Last year, Peter Kirsanow, the head of the U.S. Commission on Civil Rights, wrote to President Barack Obama urging him to reconsider his plan to provide legal status to some 34 million undocumented workers by the end of 2020. Kirsanow said the move would “devastate” black Americans, whose average income remained below pre-recession levels.

One common response to critics of illegal immigration is that the jobs undocumented workers take are those that even less-educated Americans won’t accept. Stanford University economist and syndicated columnist Thomas Sowell has dismissed such claims as nonsense.

“What is missing in this argument is what is crucial in any economic argument: price,” Sowell said in a March 2006 column. “Americans will not take many jobs at their current pay levels — and those pay levels will not rise so long as poverty-stricken immigrants are willing to take those jobs.”

“None of the rhetoric and sophistry that we hear about immigration deals with the plain and ugly reality: Politicians are afraid of losing the Hispanic vote and businesses want cheap labor,” Sowell wrote.

Many of the Republican presidential candidates, including New Jersey Governor Chris Christie, advocate universal application and enforcement of the e-verify system to screen out undocumented applicants for job openings. That way, the competition for low-skilled jobs would be reduced, they say.

“If it’s more expensive to hire someone who is illegal than it is to hire someone who is legal, they’ll hire someone who is legal,” Christie said about American businesses during a town hall-style meeting in New Hampshire Sept. 13.

Ted Cruz, the senator from Texas and the son of a Cuban immigrant, takes a tougher line. According to his website, he “would rescind President Obama’s unconstitutional executive amnesty and cut off all federal funds to sanctuary cities that refuse to enforce immigration laws and cooperate in the capture of illegal immigrants who commit violent crimes.”

Cruz introduced the Kate’s Law bill in Congress in July, and previously proposed barring illegal immigrants from access to government assistance at any level as well as blocking them from any pathways to citizenship.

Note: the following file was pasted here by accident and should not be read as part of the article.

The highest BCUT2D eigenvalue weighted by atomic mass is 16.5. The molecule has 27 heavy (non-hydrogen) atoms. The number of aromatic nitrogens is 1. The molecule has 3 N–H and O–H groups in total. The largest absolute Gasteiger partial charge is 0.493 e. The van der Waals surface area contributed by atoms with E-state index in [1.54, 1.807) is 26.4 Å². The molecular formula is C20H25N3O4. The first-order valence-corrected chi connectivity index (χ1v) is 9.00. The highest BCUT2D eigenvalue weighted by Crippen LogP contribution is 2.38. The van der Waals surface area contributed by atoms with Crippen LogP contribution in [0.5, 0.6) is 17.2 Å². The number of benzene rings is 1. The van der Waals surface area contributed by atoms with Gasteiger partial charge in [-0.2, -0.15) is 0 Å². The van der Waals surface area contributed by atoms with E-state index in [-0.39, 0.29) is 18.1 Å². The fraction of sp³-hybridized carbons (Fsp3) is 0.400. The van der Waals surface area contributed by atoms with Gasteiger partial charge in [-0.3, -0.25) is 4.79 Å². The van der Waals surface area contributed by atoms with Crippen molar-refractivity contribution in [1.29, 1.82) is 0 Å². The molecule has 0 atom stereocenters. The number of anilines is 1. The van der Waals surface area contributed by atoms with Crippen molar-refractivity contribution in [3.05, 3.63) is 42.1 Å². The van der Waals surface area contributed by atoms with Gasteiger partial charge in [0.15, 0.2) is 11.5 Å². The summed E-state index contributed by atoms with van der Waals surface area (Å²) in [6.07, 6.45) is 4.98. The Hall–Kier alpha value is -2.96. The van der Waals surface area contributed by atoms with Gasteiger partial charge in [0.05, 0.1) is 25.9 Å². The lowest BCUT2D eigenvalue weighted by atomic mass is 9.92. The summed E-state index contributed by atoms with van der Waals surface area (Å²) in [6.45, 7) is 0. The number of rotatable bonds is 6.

Florida Senator Marco Rubio, another son of Cuban immigrants, has staked out a position that puts him somewhere in between Bush , on the one hand, and Trump and Cruz, on the other.

“We have millions of people living in this country illegally, many of whom have been here for a decade or longer,” Rubio says on his campaign website. “We need to find a reasonable but responsible way of incorporating them into American life.”

Rubio has called for a pathway to legal residence, while going back and forth on whether undocumented immigrants should be able to achieve citizenship. During the first round of primary debates, Rubio sketched out his current thinking on the issue:

“They will have to pass a background check, they will have to pay a fine, they will have to start paying taxes, they will have to learn English. And in exchange for that what they will get is a work permit, that allows them to legally work in the U.S. and travel. And that’s all they will have for an extended period of time.” Only after that would there be “a conversation” about providing a green card, he said, without mentioning citizenship.

With an estimated 28 million Latino citizens eligible to vote next year, according to the Los Angeles Times, capturing a healthy share of their support may be critical to winning the general election in November. That has led to speculation that Trump’s rhetoric may be poisoning the well for the GOP candidates who use softer rhetoric to appeal to a broader segment of the voting population.

Polls show that while Trump is viewed favorably by 14 percent of Latinos, his negative ratings have soared to 65 percent among that group. Meanwhile, Bush’s favorable score has risen sharply, to 34 percent, the highest among Republican candidates, according to Gallup.

In the meantime, actions at the local level continue to shape the debate. Particularly along the U.S.-Mexico border, steps have been taken to toughen immigration enforcement, such as a 2010 Arizona law that requires police to question anyone suspected of being in the country illegally. Some Hispanic Arizonans have voiced support for the law.

Yet other cities in boarder states have gone the other way.  Huntington Park, California (a suburb of Los Angeles) recently decided to allow the appointment of illegal immigrants to city commissions.

Francisco Rivera, a Huntington Park resident, who said he came from Mexico legally, objected to rewarding people who have broken immigration laws.

“I don’t have anything against immigrants. But there’s a difference between ‘immigrant’ and ‘illegal immigrant,’” Rivera told a recent city council meeting. “And I ask myself: what part of ‘illegal’ don’t you guys understand?”

“Not every immigrant that is here is here illegally,” Rivera said. “And that’s the difference. There’s a right way to do things, and a wrong way. People shouldn’t get rewarded by doing the wrong thing. It’s not fair for guys like me. And it’s not fair for other people as well.”